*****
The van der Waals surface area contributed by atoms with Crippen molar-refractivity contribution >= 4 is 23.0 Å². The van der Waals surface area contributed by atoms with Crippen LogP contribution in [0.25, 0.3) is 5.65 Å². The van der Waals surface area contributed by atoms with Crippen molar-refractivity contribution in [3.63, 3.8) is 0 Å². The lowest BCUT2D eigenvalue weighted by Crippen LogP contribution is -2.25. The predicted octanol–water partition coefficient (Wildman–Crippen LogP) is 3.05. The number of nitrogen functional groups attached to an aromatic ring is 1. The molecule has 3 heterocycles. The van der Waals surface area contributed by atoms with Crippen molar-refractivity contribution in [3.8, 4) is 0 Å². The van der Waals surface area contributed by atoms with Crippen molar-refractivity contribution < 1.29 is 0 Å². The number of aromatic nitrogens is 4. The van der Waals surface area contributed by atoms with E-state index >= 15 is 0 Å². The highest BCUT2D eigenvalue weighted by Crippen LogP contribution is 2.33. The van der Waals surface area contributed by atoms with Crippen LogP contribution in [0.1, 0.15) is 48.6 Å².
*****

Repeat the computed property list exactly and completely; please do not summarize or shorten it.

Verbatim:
The van der Waals surface area contributed by atoms with Crippen molar-refractivity contribution >= 4 is 23.0 Å². The van der Waals surface area contributed by atoms with Crippen LogP contribution in [0.25, 0.3) is 5.65 Å². The van der Waals surface area contributed by atoms with Crippen molar-refractivity contribution in [3.63, 3.8) is 0 Å². The lowest BCUT2D eigenvalue weighted by Crippen LogP contribution is -2.25. The predicted octanol–water partition coefficient (Wildman–Crippen LogP) is 3.05. The number of nitrogen functional groups attached to an aromatic ring is 1. The molecule has 3 heterocycles. The van der Waals surface area contributed by atoms with Crippen molar-refractivity contribution in [3.8, 4) is 0 Å². The van der Waals surface area contributed by atoms with Crippen molar-refractivity contribution < 1.29 is 0 Å². The number of aromatic nitrogens is 4. The van der Waals surface area contributed by atoms with E-state index >= 15 is 0 Å². The highest BCUT2D eigenvalue weighted by Crippen LogP contribution is 2.33. The van der Waals surface area contributed by atoms with Crippen LogP contribution in [0.1, 0.15) is 48.6 Å².